In late 2007, more than a decade ago, C# 3 introduced the var keyword to the language. This tells the compiler to automatically infer the static type of a variable. Before that, you'd have to explicitly declare the type of all variables:

string href = new UrlBuilder()
    .WithValues(new { year = DateTime.Now.Year })

In the above example, the variable href is explicitly declared as a string. With the var keyword you can alternatively write the expression like this:

var href = new UrlBuilder()
    .WithValues(new { year = DateTime.Now.Year })

The href variable is still statically typed as a string. The compiler figures that out for you, in this case because the BuildAbsolute method returns a string:

public string BuildAbsolute(IUrlHelper url)

These two alternatives are interchangeable. They compile to the same IL code.

When C# introduced this language feature, a year-long controversy erupted. Opponents felt that using var made code less readable. This isn't an entirely unreasonable argument, but most C# programmers subsequently figured that the advantages of using var outweigh the disadvantages.

A major advantage is that using var better facilitates refactoring. Sometimes, for example, you decide to change the return type of a method. What happens if you change the return type of UrlBuilder?

public Uri BuildAbsolute(IUrlHelper url)

If you've used the var keyword, the compiler just infers a different type. If, on the other hand, you've explicitly declared href as a string, that piece of code no longer compiles.

Using the var keyword makes refactoring easier. You'll still need to edit some call sites when you make a change like this, because Uri affords a different API than string. The point, however, is that when you use var, the cost of making a change is lower. Less ceremony means that you can spend your effort where it matters.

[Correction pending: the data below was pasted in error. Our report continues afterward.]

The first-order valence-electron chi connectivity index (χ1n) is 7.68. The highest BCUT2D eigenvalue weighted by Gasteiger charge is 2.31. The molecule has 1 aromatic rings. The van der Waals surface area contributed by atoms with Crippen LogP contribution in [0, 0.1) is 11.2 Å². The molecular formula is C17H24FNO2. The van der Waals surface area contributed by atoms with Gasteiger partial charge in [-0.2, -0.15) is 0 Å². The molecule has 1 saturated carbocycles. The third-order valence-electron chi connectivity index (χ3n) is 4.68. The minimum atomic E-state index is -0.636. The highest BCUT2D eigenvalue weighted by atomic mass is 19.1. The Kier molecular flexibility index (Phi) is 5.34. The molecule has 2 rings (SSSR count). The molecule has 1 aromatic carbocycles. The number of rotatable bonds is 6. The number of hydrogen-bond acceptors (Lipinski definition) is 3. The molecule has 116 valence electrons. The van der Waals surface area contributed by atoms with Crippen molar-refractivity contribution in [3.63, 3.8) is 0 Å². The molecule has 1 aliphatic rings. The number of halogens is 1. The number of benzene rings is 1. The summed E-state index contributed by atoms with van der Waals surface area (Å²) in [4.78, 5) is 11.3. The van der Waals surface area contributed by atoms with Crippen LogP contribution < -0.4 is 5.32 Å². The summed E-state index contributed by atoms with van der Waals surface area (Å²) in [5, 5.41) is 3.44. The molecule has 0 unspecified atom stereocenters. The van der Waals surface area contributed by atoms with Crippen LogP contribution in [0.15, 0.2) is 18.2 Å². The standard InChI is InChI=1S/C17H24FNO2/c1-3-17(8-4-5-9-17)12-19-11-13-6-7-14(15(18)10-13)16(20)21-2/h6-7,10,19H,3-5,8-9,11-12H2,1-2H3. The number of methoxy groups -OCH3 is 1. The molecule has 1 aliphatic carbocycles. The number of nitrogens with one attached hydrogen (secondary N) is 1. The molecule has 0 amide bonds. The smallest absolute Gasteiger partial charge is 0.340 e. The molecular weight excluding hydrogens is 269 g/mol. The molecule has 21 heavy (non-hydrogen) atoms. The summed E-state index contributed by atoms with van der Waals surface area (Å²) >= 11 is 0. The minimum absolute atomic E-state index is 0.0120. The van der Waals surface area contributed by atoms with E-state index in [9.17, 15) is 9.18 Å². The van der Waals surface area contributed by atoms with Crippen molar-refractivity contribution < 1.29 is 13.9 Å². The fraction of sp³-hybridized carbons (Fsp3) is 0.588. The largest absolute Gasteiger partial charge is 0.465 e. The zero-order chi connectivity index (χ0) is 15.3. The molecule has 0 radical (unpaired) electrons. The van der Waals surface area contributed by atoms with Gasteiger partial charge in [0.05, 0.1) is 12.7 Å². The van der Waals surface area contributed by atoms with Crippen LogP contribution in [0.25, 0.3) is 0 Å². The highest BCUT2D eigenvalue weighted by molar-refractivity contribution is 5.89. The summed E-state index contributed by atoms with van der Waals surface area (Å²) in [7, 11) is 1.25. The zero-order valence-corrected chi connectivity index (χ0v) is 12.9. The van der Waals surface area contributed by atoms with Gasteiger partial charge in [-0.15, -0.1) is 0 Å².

In the context of coding styles, I still, more than a decade after the var keyword was introduced, encounter code bases that use explicit variable declaration.

When I explain the advantages of using the var keyword to the team responsible for the code base, they may agree in principle, but still oppose using it in practice. The reason? Using var would make the code base inconsistent.

Aiming for a consistent coding style is fine, but only as long as it doesn't prohibit improvements. Don't let it stand in the way of progress.

Habitability #

I don't mind consistency; in fact, I find it quite attractive. It must not, however, become a barrier to improvement.

I've met programmers who so strongly favour consistency that they feel that, in order to change coding style, they'd have to go through the entire code base and retroactively update it all to fit the new rule. This is obviously prohibitively expensive to do, so practically it prevents change.

Consistency is fine, but learn to accept inconsistency. As Nat Pryce said, we should learn to love the mess, to adopt a philosophy akin to wabi-sabi.

I think this view on inconsistent code helped me come to grips with my own desire for neatness. An inconsistent code base looks inhabited. I don't mind looking around in a code base and immediately being able to tell: oh, Anna wrote this, or Nader is the author of this method.

What's more important is that the code is comprehensible.

Conclusion #

Consistency in code isn't a bad thing. Coding styles can help encourage a degree of consistency. I think that's fine.

On the other hand, consistency shouldn't be the highest goal of a code base. If improving the code makes a code base inconsistent, I think that the improvement should trump consistency every time.

Let the old code be as it is, until you need to work with it. When you do, you can apply Robert C. Martin's boy scout rule: Always leave the code cleaner than you found it. Code perfection is like eventual consistency; it's something that you should constantly move towards, yet may never attain.

Learn to appreciate the 'lived-in' quality of an active code base.

Wish to comment?

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Monday, 17 May 2021 06:34:00 UTC


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Published: Monday, 17 May 2021 06:34:00 UTC